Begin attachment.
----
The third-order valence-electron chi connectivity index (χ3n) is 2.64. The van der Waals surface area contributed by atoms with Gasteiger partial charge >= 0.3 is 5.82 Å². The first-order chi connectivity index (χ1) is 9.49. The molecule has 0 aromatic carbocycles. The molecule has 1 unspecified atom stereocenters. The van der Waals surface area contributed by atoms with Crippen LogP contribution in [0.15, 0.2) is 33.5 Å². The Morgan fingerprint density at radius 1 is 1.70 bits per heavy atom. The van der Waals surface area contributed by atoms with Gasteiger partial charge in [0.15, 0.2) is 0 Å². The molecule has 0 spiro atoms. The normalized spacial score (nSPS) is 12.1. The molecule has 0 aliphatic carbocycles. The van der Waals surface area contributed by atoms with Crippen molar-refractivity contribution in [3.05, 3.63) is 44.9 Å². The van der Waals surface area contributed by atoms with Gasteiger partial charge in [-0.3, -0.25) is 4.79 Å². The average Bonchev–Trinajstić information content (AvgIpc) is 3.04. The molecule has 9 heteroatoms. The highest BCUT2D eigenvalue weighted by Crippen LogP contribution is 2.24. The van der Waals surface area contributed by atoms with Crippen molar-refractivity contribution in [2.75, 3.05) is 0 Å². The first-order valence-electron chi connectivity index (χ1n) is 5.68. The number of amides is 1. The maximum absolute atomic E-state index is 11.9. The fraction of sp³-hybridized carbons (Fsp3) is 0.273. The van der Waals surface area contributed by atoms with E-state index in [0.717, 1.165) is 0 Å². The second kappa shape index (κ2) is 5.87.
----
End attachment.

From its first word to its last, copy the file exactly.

The third-order valence-electron chi connectivity index (χ3n) is 2.64. The van der Waals surface area contributed by atoms with Gasteiger partial charge >= 0.3 is 5.82 Å². The first-order chi connectivity index (χ1) is 9.49. The molecule has 0 aromatic carbocycles. The molecule has 1 unspecified atom stereocenters. The van der Waals surface area contributed by atoms with Crippen LogP contribution in [0.15, 0.2) is 33.5 Å². The Morgan fingerprint density at radius 1 is 1.70 bits per heavy atom. The van der Waals surface area contributed by atoms with Gasteiger partial charge in [0.15, 0.2) is 0 Å². The molecule has 0 spiro atoms. The normalized spacial score (nSPS) is 12.1. The molecule has 0 aliphatic carbocycles. The van der Waals surface area contributed by atoms with Crippen molar-refractivity contribution in [3.05, 3.63) is 44.9 Å². The van der Waals surface area contributed by atoms with Gasteiger partial charge in [-0.3, -0.25) is 4.79 Å². The average Bonchev–Trinajstić information content (AvgIpc) is 3.04. The molecule has 9 heteroatoms. The highest BCUT2D eigenvalue weighted by Crippen LogP contribution is 2.24. The van der Waals surface area contributed by atoms with Crippen molar-refractivity contribution in [2.75, 3.05) is 0 Å². The first-order valence-electron chi connectivity index (χ1n) is 5.68. The number of amides is 1. The maximum absolute atomic E-state index is 11.9. The fraction of sp³-hybridized carbons (Fsp3) is 0.273. The van der Waals surface area contributed by atoms with E-state index in [0.717, 1.165) is 0 Å². The second kappa shape index (κ2) is 5.87.